Forty eight (i)

“Giuliana, thanks so much for coming in to see us. It’s a real pleasure to meet you.”

Giuliana is Attilio Enzo’s eldest. I’d contacted her after Jigya’s party to find that coincidentally she was making a fleeting visit to town and although she’d had nothing to do with the business for seven years she was good enough to find time to meet. I bought some nice cookies.

“Likewise. You’ve been here, what, eight months now? How’s business?”

It was a rather hot day, and the chocolate chips had melted.

“Well it’s a privilege to take on the mantle, and although I never knew your father of course, I want to do his memory proud. I believe we’ve identified a way forward to pick up growth and profitability from the market average performance of recent years, and possibly reconnect the company with its heritage. I want to blend the best of the past with our hunger for a dynamic and outstanding future, and part of that endeavor therefore entails me improving my understanding of that heritage. And I was hoping you could help me do just that.”

“Happy to. Well I may as well begin at the beginning.

“I remember my father starting the company from an old aircraft hangar in 1960. It was where the West Road industrial park is now. I was six. I thought the hangar was incredibly exciting!

“He’d been a salesman most of his life, and for an oven manufacturer for three years right before starting Attenzi. They eventually went out of business because quite simply their product wasn’t up to scratch, and indeed that’s why my father decided to leave and do it properly himself. He knew long-term sales success needed repeat customers, and he wasn’t getting any. If anything, he was getting aggravation from dissatisfied customers.”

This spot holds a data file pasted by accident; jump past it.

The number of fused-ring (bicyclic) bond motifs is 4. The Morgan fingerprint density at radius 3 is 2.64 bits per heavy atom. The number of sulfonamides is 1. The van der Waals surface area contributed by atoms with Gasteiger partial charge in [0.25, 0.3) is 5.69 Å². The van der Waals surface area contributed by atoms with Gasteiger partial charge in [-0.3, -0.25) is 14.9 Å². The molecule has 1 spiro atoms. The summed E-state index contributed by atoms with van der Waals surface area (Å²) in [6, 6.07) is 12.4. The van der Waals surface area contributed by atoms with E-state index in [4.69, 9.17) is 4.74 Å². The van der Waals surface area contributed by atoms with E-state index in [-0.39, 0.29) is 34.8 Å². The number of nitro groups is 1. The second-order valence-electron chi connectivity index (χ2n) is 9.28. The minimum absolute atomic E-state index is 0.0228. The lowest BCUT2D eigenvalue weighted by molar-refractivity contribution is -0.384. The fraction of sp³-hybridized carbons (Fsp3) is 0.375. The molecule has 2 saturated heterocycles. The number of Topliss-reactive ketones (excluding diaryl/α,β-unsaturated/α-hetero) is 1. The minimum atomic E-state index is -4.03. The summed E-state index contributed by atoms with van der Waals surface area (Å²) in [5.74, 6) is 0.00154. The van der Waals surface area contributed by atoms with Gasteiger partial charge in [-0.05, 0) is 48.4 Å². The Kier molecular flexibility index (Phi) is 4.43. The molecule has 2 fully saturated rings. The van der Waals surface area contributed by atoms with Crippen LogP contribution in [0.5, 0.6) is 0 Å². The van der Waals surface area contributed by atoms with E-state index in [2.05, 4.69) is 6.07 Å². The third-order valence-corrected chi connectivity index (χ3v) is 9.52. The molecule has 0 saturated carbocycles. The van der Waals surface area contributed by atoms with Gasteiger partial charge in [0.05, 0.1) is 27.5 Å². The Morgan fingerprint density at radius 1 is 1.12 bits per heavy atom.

“Oh dear, that doesn’t sound like the best reputation with which to start a new venture,” I said.

“On the contrary, he told the truth. He called his customers and told them that they had made him start Attenzi. It was their fault! So in a way they felt ownership, as we’ve come to call it these days – I mean they didn’t have shares or anything – but they felt Attenzi’s success could play a part in their success.”

Giuliana and I talked for just shy of an hour, and it was well worth it. If I were to characterize Attilio from this very brief exchange I’d say he was a man who knew what was good for customers, good for employees and good for business.

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